Violence against women and girls: Economic Development and Women's Economic Empowerment
This is part of a series of DFID guidance notes on violence against women and girls. It focuses on addressing VAWG through economic development.
Violence against women and girls (VAWG) is the most widespread form of abuse worldwide, affecting one third of all women in their lifetime. In line with its international and national commitments, preventing VAWG is a top priority for the UK government.
There is a complex relationship between economic development, economic empowerment and VAWG. Economic empowerment can help women and girls avoid and escape from violence and violent situations. Women who face violence may be less likely to access economic empowerment, experience economic development, or control assets. However, homes, workplaces, markets and journeys to work can be locations of violence, and women who gain economic power sometimes face a backlash from their partners or community.
This 2 part guidance note is part of a series of DFID guidance notes on VAWG. It aims to provide practical advice and tips to support DFID advisors and programme managers and other UK government departments to support the development of a theory of change for integrated economic development and VAWG programming. It focuses on how to address VAWG in economic development programming, where DFID aims to make progress towards two key impacts:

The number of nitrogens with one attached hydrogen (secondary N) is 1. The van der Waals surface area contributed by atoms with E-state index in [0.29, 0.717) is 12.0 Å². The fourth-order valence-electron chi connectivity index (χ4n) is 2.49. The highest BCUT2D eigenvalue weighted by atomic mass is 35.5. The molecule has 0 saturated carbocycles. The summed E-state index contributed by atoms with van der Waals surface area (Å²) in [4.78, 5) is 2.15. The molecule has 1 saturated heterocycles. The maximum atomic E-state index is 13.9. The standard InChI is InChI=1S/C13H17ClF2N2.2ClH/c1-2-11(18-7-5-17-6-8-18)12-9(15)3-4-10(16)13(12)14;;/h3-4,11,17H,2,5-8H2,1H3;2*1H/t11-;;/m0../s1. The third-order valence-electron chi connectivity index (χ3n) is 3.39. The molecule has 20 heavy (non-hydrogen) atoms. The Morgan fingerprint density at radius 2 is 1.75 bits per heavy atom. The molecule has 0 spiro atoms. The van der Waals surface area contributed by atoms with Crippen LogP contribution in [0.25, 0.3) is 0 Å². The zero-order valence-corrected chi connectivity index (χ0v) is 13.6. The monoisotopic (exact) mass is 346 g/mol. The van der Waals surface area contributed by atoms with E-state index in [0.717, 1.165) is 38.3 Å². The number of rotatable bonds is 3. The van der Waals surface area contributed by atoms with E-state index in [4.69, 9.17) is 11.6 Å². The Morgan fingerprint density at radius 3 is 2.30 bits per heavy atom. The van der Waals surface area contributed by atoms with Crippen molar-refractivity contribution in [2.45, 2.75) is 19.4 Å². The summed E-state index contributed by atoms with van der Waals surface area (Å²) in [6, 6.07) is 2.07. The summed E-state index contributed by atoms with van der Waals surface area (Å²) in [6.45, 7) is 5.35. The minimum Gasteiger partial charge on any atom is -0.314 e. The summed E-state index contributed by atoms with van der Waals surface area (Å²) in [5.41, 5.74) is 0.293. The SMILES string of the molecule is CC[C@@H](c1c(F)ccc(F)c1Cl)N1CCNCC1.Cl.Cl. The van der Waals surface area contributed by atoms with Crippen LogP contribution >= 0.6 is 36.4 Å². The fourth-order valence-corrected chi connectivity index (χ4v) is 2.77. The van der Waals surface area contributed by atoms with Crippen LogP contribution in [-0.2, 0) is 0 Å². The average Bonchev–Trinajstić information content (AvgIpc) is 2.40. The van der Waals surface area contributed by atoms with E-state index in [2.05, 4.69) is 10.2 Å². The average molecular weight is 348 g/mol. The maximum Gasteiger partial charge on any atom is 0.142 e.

- Women and girls in employment, trade, mircroenterprise and market places are free from violence
- Women and girls’ increased economic activity and empowerment helps to reduce VAWG and protect women and girls
Part A sets out the strategic rationale for and broad approach to addressing VAWG in economic development programming.
Part B elaborates more practically on outcome areas and suggested interventions to support the development of a theory of change for integrated economic development and VAWG programming.